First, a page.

One of the latest criticisms of the new health overhaul law is that it will encourage employers to stop offering health insurance. In fact, it will.
We should welcome this, provided the decline in employer coverage is gradual and good alternatives exist. There are several advantages to the way in which the new law promotes severing the connection between employment and health insurance. One of them is that it will make more visible the biggest looming health care problem: costs.
The erosion of employer-sponsored health insurance is not new. Employers have been dropping coverage for years. According to the 2009 Kaiser/HRET Employer Health Benefits Survey, over the last decade employer offers of health insurance have declined by 10 percent. That’s been a problem because affordable coverage has not been readily available for many consumers outside of employer groups. For far too many, the only viable alternative to employer-sponsored insurance has been no insurance.
That will change in 2014 when coverage becomes available on exchanges, along with federal subsidies depending on income to buy it. That same year, Medicaid will expand to cover all individuals with incomes below 133 percent of the federal poverty level. As these non-employer options become available, the incentive and need for employer-sponsored insurance will decline.
A few years later, in 2018, another incentive for employer-sponsored health insurance its preferential tax treatment will begin to erode. A 40 percent excise tax (the “Cadillac tax”) will be levied on a gradually increasing portion of employer-based premiums. Right now, in contrast to insurance bought by individuals, premiums on employer-provided coverage are not taxed. That tax subsidy causes employer plans to be about 40 percent cheaper than they otherwise would be and encourages 26 percent more health spending than would otherwise occur. The excise tax will gradually recapture the foregone tax revenue, reduce the health care costs encouraged by the tax subsidy and drive down the incentive for employees to seek employer-sponsored coverage and for employers to offer it.
So, the deck is stacked against employer-sponsored coverage. The only things in the new health care law that encourages it are small-business subsidies for offering coverage and large-employer penalties for failing to do so. The former are scheduled to sunset after 2016 and the latter are small relative to a typical insurance premium. In the long run, they’re no match for the forces against employer-sponsored coverage.
But we need not fear the loss of employer-sponsored insurance if good, reasonably-priced options exist in the individual market. It’s essential that exchanges with fair subsidies to purchase coverage function properly.
Breaking the connection between insurance and employment solves other labor market problems too. It would reduce “job lock” (keeping a job for the insurance only) and enhance employment mobility. It would increase the insurance options available to most workers, an effect estimated in a recent National Bureau of Economic Research working paper to be valued at over $2,000 for a family of four. And, it would permit the reallocation of dollars spent by employers on health care premiums to wages, giving workers greater control over how the money is spent.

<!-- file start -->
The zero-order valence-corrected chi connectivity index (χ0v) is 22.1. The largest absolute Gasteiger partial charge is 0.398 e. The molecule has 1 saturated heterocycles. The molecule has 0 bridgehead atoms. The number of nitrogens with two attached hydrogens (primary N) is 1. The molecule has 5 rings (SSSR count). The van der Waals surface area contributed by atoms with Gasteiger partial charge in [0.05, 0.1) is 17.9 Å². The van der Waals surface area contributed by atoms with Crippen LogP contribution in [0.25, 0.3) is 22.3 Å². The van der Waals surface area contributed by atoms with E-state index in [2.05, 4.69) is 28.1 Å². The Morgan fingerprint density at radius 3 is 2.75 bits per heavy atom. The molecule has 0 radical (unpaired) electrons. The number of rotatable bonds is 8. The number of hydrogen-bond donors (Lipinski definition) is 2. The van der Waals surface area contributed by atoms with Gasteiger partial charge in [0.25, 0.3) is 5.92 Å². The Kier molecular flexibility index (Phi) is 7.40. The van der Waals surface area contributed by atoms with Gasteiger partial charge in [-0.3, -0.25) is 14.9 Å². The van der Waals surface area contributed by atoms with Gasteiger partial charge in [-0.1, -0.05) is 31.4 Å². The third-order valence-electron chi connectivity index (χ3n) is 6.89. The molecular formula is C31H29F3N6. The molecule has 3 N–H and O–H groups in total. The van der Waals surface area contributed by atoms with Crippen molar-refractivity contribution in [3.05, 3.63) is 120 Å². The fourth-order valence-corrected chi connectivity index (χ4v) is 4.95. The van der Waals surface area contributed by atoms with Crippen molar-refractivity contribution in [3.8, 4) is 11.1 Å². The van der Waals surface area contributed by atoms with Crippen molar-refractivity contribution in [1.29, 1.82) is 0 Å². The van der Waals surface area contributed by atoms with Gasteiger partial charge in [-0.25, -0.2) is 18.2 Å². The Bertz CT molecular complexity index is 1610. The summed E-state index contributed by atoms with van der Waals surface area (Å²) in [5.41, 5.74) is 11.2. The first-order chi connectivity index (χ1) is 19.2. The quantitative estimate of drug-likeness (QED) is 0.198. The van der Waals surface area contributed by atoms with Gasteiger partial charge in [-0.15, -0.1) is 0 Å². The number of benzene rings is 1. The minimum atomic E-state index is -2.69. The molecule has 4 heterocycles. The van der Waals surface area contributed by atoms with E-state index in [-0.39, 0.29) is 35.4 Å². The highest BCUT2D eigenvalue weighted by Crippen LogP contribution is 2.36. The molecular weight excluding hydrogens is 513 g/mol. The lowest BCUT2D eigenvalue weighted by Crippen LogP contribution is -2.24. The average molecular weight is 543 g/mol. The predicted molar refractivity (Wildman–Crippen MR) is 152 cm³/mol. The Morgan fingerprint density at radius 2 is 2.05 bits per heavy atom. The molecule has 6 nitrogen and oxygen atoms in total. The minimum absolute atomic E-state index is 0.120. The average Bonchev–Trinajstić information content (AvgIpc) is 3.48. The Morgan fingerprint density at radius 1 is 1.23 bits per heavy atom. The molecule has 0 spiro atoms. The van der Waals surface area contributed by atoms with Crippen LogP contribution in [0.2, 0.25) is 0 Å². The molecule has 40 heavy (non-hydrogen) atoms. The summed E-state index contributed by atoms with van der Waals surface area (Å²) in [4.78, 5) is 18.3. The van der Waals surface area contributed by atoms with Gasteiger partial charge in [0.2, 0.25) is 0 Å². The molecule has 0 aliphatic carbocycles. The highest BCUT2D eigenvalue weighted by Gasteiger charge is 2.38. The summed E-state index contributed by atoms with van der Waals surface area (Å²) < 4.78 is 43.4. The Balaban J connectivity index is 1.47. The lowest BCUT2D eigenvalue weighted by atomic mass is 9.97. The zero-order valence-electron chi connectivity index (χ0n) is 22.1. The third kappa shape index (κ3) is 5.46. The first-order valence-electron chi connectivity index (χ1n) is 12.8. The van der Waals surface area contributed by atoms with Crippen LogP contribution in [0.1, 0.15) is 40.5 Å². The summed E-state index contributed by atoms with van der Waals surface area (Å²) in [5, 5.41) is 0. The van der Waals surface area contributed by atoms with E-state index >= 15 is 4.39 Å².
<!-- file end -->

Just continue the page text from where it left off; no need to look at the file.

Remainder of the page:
Meanwhile, as our health care system undergoes this change, health care costs will continue to rise faster than GDP, a clearly unsustainable rate. This isn’t a result of the new health care law (health care costs would soar nearly as rapidly without it), and it isn’t likely to be fully resolved by it (despite some provisions that can help).
One thing the new health care law will do is make us more aware of those costs. The same features that will contribute toward reduction in employer-sponsored coverage will also more fully reveal the cost of care.
A growing portion of largely obscure employer-based insurance tax subsidies will be replaced with explicit income-based subsidies. Higher-income individuals who switch from employer-sponsored to individually-purchased coverage will directly pay the full cost of premiums. For such individuals the hidden contribution their employers had made toward premiums as well as their own implicit payments via payroll deduction will be fully revealed. No longer will health insurance premiums be out of sight, out of mind. Cost increases will be easy to observe and harder to accept.
As the full impact of those cost increases becomes apparent, there may be a temptation to interpret them as a consequence of the erosion of employer-sponsored coverage. That would be a mistake. Some will likely confuse the distributional consequences of the new law with the absolute changes in underlying costs. That would also be incorrect. There may be calls for rollbacks of the high-premium excise tax, reductions in low-income subsidies, or higher employer penalties. Providers and the insurance industry may encourage such measures as means of putting off painful changes to their business models. That would be a shame.
The mechanisms that will contribute toward reduction of employer offers will make costs more visible and play a role in the redistribution of their burden, but they will not be responsible for cost increases. Weakening those mechanisms may temporarily push cost increases back below the radar, but it will do nothing to reduce them.
The ultimate consequence of the decline of employer-sponsored insurance depends on how we respond. Good, bad or ugly? It’s up to us.
Austin Frakt is a health economist and an Assistant Professor of Health Policy and Management at Boston University’s School of Public Health. He blogs at
The Incidental Economist